Emergency showers and eyewash stations are installed in chemical and petrochemical plants as a safety requirement to provide on-the-spot decontamination in case of accidental chemical exposure. Eyewash stations allow workers to flush away hazardous injury-causing substances. Emergency showers and eyewash stations are required backup preparation to minimize the effects of accidental exposure to chemicals.
In response to the increased use of hazardous chemicals, Eyewashes and safety showers were developed. They are emergency systems used in both public and private industries to protect an employee from injury in the case of contact with chemical compounds, hazardous chemicals, or fire. These safety systems are used in four basic ways as mentioned below:
- Dilution—diluting the chemicals that are on the skin or in the eyes to a nonharmful level.
- Extinguishment—putting out fires of clothing on the body.
- Irrigation—flushing the chemicals out of the eyes or of the skin.
- Warming/cooling—warming or cooling the body or eyes because of a change in temperature due to chemical exposure.
Industry Statistics over the years show that each year a huge number of workers are afflicted by chemical exposures to the eyes. This ensures the requirements of eyewash stations in plants. Hence, Few countries made it a mandatory requirement to install Emergency Eyewash and safety showers at workplaces in industrial plants handling toxic substances. The Occupational Safety and Health Administration (OSHA), 29 CFR 1910.151 (c), requires that:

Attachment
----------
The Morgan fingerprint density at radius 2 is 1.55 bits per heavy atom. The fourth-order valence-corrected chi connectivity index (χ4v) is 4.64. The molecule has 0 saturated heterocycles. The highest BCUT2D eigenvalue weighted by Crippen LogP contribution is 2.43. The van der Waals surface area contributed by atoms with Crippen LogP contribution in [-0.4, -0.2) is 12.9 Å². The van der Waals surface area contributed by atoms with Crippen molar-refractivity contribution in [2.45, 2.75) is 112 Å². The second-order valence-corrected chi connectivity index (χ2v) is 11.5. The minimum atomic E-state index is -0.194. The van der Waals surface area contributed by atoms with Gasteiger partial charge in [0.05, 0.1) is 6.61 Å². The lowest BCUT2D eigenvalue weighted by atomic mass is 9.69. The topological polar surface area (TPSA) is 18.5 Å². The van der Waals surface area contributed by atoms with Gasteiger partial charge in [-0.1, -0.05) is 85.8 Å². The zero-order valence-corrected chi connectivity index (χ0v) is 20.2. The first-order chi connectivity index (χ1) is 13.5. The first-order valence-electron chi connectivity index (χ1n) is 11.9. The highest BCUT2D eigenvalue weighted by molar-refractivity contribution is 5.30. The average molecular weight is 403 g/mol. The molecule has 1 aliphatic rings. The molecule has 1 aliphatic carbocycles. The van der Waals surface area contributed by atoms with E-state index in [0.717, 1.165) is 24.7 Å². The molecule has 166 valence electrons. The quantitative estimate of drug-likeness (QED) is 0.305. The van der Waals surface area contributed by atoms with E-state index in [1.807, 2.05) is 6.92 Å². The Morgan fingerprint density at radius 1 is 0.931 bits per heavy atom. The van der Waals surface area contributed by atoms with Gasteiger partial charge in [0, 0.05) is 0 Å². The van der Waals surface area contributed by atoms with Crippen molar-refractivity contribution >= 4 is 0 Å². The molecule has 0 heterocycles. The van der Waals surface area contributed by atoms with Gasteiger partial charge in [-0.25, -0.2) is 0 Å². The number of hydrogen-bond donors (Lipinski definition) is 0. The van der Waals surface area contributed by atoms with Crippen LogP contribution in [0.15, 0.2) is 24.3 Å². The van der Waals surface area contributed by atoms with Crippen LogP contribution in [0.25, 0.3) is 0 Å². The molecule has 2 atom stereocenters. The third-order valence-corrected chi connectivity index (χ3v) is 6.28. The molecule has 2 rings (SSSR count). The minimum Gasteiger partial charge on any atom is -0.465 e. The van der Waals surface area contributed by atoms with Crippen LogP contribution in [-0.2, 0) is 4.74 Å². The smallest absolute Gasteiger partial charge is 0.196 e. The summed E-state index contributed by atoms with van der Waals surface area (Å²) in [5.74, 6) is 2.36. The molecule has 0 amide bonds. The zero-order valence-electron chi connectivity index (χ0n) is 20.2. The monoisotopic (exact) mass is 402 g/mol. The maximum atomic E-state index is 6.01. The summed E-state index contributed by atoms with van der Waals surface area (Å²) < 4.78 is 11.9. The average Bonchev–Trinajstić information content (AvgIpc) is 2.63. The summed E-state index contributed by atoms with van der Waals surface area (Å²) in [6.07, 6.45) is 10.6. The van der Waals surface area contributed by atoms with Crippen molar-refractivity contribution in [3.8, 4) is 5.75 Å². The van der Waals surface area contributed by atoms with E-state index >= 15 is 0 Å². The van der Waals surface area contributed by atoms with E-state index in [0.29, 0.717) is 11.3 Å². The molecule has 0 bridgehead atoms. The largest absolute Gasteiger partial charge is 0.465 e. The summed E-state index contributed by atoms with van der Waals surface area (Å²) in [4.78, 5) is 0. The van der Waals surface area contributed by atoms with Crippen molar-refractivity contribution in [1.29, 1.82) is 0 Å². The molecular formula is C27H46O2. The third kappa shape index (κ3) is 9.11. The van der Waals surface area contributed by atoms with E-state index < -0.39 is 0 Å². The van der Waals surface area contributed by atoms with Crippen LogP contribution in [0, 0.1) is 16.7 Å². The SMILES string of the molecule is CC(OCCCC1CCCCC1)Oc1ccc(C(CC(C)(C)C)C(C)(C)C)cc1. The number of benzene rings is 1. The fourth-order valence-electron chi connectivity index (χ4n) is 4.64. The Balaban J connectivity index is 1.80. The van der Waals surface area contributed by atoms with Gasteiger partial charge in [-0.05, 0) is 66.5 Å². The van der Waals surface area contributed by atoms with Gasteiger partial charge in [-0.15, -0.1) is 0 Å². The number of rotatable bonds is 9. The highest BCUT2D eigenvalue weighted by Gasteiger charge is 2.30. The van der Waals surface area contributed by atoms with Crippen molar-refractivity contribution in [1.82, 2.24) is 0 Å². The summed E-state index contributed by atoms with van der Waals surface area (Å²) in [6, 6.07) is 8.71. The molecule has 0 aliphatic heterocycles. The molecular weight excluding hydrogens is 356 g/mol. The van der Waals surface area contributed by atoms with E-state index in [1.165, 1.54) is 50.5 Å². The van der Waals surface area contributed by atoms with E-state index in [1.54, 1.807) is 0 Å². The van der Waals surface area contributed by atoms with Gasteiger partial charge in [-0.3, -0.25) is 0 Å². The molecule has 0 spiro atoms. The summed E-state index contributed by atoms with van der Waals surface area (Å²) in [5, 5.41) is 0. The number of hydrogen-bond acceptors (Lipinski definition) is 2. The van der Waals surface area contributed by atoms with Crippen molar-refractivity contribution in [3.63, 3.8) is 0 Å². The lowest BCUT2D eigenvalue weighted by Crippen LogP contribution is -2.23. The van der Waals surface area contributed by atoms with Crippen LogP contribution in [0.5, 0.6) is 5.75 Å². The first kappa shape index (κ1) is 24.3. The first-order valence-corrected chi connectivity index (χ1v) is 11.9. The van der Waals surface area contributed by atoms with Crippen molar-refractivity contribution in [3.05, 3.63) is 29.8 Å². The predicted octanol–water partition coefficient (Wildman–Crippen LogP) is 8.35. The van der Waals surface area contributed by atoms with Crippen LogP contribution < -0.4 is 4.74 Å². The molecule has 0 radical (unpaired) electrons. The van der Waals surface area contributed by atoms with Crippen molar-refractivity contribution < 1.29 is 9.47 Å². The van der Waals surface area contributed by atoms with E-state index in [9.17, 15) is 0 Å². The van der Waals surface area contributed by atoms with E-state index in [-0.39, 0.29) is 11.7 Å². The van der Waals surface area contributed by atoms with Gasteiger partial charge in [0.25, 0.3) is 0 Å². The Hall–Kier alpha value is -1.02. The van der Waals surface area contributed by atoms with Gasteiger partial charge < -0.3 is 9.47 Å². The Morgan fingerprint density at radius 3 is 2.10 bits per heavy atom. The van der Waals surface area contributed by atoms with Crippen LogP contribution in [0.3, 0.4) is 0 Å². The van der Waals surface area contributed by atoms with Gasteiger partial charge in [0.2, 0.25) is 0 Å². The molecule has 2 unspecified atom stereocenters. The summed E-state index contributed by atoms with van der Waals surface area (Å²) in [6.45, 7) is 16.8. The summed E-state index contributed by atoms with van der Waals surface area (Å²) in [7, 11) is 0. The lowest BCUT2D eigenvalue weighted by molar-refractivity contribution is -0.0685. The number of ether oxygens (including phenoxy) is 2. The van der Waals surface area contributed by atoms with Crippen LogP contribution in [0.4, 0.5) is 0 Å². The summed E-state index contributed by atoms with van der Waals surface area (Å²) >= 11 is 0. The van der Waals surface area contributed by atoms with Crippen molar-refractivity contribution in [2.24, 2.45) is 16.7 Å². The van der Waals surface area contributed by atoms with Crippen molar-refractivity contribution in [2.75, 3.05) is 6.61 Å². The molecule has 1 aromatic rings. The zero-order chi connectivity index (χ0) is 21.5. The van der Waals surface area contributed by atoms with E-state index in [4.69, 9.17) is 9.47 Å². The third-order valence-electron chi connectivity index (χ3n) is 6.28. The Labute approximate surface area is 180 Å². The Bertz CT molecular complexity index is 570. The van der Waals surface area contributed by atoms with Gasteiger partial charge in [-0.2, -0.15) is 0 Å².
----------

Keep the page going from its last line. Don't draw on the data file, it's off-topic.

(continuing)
“Where the eyes or body of any person may be exposed to injurious corrosive materials, suitable facilities for quick drenching or flushing of the eyes and body shall be provided within the work area for immediate emergency use”
Locating Eyewash and Safety Shower Facilities
Installation of an emergency eyewash facility complying with ANSI/ISEA Z358.1 at the correct location is an important technical safety requirement for most oil and gas facilities. The appropriate selection, placement, maintenance, and use of emergency eyewash and safety shower equipment reduces the cost of workplace injuries to a great extent.
Established medical criteria say that during corrosive or caustic exposure to the skin and eye, a 15 minutes water flush in the body and eyes provides emergency first aid. Following these criteria, The ANSI/ISEA Z358.1-2014 standard provides the dimensional and performance requirements for safety shower and eyewash equipment. It ensures that the units shall provide sufficient flow of flushing fluid (mostly water) at a safe temperature (15 Deg to 36 Deg C) and a spray pattern without being injurious.
Industrial Practice is to install emergency shower and eyewash stations in all areas like
- High dust areas
- Battery charging areas
- Dipping operations